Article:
With the Blu-ray, there were no chapters. This time, there’s 8 – which is great – especially since it’s broken up into a number of definitive sections. Sadly, there are still no subtitles.

    Watching this again, he talks about a potential remake, but without dwarves… As we know, the forthcoming Snow White remake does abandon the concept of seven dwarves. It seems to have all manner of problems surrounding it, but hey, when 2024 comes round, we can all go to the cinema and have a good laugh at it if nothing else.

  • Writing the film that dare not speak its name (16:05): Michael Palin interviewed in similar style, and this extra takes its name from how Terry Gilliam originally referred to the film’s synopsis when he presented it to Palin and wanted him to help flesh it out. Topics include whether this was considered a Python or a Gilliam film, its success in the U.S. and casting David Warner as Evil. There are 8 chapters.

  • The Effects of Time Bandits (15:28): Kent Houston, part of the optical effects team, goes into detail about how the effects were carried out. Given that he’s just talking and there’s no images to accompany what he’s talking about – early on, some of it went over my head a bit. And it was a bit distracting that he’s sat by a large window, in front of a street that’s been dug up and, unfortunately, just as a City of Westminster refuse truck is going about its business…

    He talks about effects such as the blue line at the edge of the time holes and the head of the Supreme Being.

  • Playing Evil: David Warner (8:43): One of my favourite actors gets to talk about this iconic role, and he received an interesting gift from George Harrison.

  • The Costumes of Time Bandits (13:21): Costume Designer James Acheson shows off all the sketches of the outfits for the characters to wear, going into detail about them and his time working on the film, as well as discussing how Time Bandits is perceived today.

  • The Look of Time Bandits (10:43): Production designer Milly Burns talks about meeting Terry Gilliam and how you can be economical with the sets when you have a director like him who knows the vision prior to building the sets and how he’s going to film them to get the full effect, rather than building massive sets which get hardly used and cost a fortune. She also mentions ideas for sets which never made it to the big screen.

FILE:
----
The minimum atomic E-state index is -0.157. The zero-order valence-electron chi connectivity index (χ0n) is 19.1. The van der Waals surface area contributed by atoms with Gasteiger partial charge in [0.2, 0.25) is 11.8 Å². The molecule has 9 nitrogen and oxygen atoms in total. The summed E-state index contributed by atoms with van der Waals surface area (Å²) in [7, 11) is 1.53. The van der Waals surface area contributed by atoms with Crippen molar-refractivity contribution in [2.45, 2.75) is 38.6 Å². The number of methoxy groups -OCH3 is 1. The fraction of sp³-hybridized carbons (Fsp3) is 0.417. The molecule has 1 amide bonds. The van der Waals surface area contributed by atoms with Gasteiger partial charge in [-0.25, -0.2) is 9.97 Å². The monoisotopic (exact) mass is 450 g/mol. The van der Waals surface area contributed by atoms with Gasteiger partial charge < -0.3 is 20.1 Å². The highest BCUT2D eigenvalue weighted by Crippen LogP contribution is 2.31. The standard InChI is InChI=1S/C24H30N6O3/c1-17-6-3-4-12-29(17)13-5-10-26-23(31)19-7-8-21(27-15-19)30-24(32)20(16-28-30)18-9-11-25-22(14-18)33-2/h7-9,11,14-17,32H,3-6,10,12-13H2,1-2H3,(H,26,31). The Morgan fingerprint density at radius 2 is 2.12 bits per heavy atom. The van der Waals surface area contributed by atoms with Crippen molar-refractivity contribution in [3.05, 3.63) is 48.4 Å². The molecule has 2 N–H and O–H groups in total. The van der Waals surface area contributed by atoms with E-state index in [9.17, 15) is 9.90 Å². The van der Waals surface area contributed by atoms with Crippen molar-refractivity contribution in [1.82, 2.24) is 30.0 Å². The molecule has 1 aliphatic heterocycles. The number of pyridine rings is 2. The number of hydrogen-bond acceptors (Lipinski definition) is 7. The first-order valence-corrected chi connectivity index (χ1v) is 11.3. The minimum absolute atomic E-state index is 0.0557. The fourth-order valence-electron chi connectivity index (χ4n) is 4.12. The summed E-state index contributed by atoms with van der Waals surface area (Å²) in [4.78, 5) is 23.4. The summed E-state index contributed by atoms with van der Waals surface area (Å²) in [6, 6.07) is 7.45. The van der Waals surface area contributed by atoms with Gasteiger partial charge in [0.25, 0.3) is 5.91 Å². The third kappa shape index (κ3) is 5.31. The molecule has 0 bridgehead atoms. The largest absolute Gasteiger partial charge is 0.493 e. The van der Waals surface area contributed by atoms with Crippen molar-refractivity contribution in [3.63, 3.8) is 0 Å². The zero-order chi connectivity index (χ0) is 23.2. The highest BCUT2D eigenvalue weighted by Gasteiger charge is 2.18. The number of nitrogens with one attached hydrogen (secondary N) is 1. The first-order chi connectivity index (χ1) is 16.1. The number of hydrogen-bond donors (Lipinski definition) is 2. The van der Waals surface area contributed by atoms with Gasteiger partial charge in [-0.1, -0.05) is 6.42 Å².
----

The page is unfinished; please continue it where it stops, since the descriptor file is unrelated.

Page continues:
• From Script to Screen (8:33): Milly Burns takes us through the process, and how it’s an organic one, going into detail about how Morocco doubled for Ancient Greece and why it was an ideal place to film. And for Craig Warnock, we know from earlier in the extras that this was the first scene filmed. Imagine your first ever scene in a film and you’re starring alongside Sean Connery!

  • Trailer (3:09): One of the best trailers I’ve ever seen for anything. Presented in 4:3, this is Monty Python doing a spoof pretending that it’s being voice over by Orson Welles.

Unfortunately, since the Blu-ray release, one extra did escape. Why, I don’t know:

  • Restoration Demonstration (2:43): Digital restoration of any damage on the original print on a frame-by-frame basis, along with colour grading, i.e. restoring the colour that has faded.

However, as shown in the unboxing, there’s a double-sided poster, a 16-page booklet, and a reversible sleeve for the 4K Blu-ray box. I just wish there were two copies of the poster, so I could display both, or if they were able to make these available, I’d definitely get hold of a second!

The main menu features clips from the film mixed in with a segment of the main theme tune. There are subtitles in English, and 12 chapters. As always, I wish we got more.

Time Bandits is out now on 4K Blu-ray Boxset and Blu-ray.

Time Bandits – Official Trailer – Arrow Video




Running time: 116 minutes
Year: 1981
Chapters: 12
Distributor: Arrow Video
Cat.no: FCD2429
Released: August 28th 2023
Picture: 2160p High Definition
Sound: DTS HD 5.1
Languages: English
Subtitles: English
Widescreen: 1.85:1 (Spherical)
Disc Format: BD50

Director: Terry Gilliam
Producer: Terry Gilliam
Screenplay: Terry Gilliam and Michael Palin
Music: Mike Moran

Kevin: Craig Warnock
Randall: David Rappaport
Fidgit: Kenny Baker
Strutter: Malcolm Dixon
Og: Mike Edmonds
Wally: Jack Purvis
Vermin: Tiny Ross
Robin Hood: John Cleese
King Agamemnon: Sean Connery
Pansy: Shelley Duvall
Mrs. Ogre: Katherine Helmond
Napoleon: Ian Holm
Vincent: Michael Palin
Supreme Being: Ralph Richardson
Winston the Ogre: Peter Vaughan
Evil: David Warner
Kevin’s Father: David Daker
Kevin’s Mother: Sheila Fearn
Compere: Jim Broadbent
Reginald: John Young
Beryl: Myrtle Devenish
Knight/Hussar: Brian Bowes
Lucien: Terence Bayler
Neguy: Preston Lockwood
Theatre Manager: Charles McKeown
Puppeteer: David Leland
The Great Rumbozo: John Hughman
Robber Leader: Derrick O’Connor
2nd Robber: Neil McCarthy
3rd Robber: Declan Mulholland
Arm Wrestler: Peter Jonfield
Robert: Derek Deadman
Benson: Jerold Wells
Cartwright: Roger Frost
Bull-headed Warrior: Winston Dennis
Greek Fighting Warrior: Del Baker
Greek Queen: Juliette James
Giant: Ian Muir
Troll Father: Mark Holmes
Supreme Being (voice): Tony Jay
Supreme Being’s Face: Edwin Finn